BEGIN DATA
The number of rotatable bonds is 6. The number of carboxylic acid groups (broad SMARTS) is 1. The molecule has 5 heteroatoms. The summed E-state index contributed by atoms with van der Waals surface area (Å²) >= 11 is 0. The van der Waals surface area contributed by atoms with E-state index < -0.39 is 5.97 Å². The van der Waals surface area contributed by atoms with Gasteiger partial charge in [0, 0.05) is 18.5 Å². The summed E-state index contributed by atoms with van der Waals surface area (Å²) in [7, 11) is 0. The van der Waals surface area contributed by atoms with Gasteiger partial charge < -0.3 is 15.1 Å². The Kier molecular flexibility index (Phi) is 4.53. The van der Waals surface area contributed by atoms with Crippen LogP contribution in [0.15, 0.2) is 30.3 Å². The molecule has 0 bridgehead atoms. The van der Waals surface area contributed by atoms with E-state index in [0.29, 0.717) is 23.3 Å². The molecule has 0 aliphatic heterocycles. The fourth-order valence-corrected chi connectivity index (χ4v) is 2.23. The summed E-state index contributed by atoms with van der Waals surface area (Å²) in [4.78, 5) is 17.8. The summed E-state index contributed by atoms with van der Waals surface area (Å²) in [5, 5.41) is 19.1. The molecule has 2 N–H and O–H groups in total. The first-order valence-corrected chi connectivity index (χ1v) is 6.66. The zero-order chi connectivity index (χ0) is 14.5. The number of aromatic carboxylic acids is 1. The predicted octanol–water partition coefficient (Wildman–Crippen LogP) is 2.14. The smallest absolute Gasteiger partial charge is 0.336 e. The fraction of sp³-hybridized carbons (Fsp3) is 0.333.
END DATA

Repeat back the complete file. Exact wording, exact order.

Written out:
The number of rotatable bonds is 6. The number of carboxylic acid groups (broad SMARTS) is 1. The molecule has 5 heteroatoms. The summed E-state index contributed by atoms with van der Waals surface area (Å²) >= 11 is 0. The van der Waals surface area contributed by atoms with E-state index < -0.39 is 5.97 Å². The van der Waals surface area contributed by atoms with Gasteiger partial charge in [0, 0.05) is 18.5 Å². The summed E-state index contributed by atoms with van der Waals surface area (Å²) in [7, 11) is 0. The van der Waals surface area contributed by atoms with Gasteiger partial charge < -0.3 is 15.1 Å². The Kier molecular flexibility index (Phi) is 4.53. The van der Waals surface area contributed by atoms with Crippen LogP contribution in [0.15, 0.2) is 30.3 Å². The molecule has 0 bridgehead atoms. The van der Waals surface area contributed by atoms with E-state index in [0.29, 0.717) is 23.3 Å². The molecule has 0 aliphatic heterocycles. The fourth-order valence-corrected chi connectivity index (χ4v) is 2.23. The summed E-state index contributed by atoms with van der Waals surface area (Å²) in [4.78, 5) is 17.8. The summed E-state index contributed by atoms with van der Waals surface area (Å²) in [5, 5.41) is 19.1. The molecule has 2 N–H and O–H groups in total. The first-order valence-corrected chi connectivity index (χ1v) is 6.66. The zero-order chi connectivity index (χ0) is 14.5. The number of aromatic carboxylic acids is 1. The predicted octanol–water partition coefficient (Wildman–Crippen LogP) is 2.14. The smallest absolute Gasteiger partial charge is 0.336 e. The fraction of sp³-hybridized carbons (Fsp3) is 0.333.